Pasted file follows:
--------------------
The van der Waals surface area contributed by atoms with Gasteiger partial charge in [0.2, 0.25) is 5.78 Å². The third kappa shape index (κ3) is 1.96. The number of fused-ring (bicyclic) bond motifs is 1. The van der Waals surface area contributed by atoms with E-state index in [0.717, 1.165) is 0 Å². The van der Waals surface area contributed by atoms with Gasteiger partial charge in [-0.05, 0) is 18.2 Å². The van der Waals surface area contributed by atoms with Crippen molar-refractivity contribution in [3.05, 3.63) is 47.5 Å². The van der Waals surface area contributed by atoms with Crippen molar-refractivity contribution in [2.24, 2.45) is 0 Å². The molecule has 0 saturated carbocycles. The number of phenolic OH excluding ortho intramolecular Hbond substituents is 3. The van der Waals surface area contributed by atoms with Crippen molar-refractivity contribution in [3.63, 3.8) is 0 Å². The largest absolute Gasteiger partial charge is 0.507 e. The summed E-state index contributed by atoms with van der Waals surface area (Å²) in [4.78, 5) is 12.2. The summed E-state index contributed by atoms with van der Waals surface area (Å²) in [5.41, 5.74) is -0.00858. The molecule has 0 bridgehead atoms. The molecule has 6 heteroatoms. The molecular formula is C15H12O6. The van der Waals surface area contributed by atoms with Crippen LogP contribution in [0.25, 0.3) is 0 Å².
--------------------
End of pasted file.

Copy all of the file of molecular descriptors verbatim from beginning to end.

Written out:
The van der Waals surface area contributed by atoms with Gasteiger partial charge in [0.2, 0.25) is 5.78 Å². The third kappa shape index (κ3) is 1.96. The number of fused-ring (bicyclic) bond motifs is 1. The van der Waals surface area contributed by atoms with E-state index in [0.717, 1.165) is 0 Å². The van der Waals surface area contributed by atoms with Gasteiger partial charge in [-0.05, 0) is 18.2 Å². The van der Waals surface area contributed by atoms with Crippen molar-refractivity contribution in [3.05, 3.63) is 47.5 Å². The van der Waals surface area contributed by atoms with Crippen molar-refractivity contribution in [2.24, 2.45) is 0 Å². The molecule has 0 saturated carbocycles. The number of phenolic OH excluding ortho intramolecular Hbond substituents is 3. The van der Waals surface area contributed by atoms with Crippen molar-refractivity contribution in [3.63, 3.8) is 0 Å². The largest absolute Gasteiger partial charge is 0.507 e. The summed E-state index contributed by atoms with van der Waals surface area (Å²) in [4.78, 5) is 12.2. The summed E-state index contributed by atoms with van der Waals surface area (Å²) in [5.41, 5.74) is -0.00858. The molecule has 0 bridgehead atoms. The molecule has 6 heteroatoms. The molecular formula is C15H12O6. The van der Waals surface area contributed by atoms with Crippen LogP contribution in [0.25, 0.3) is 0 Å².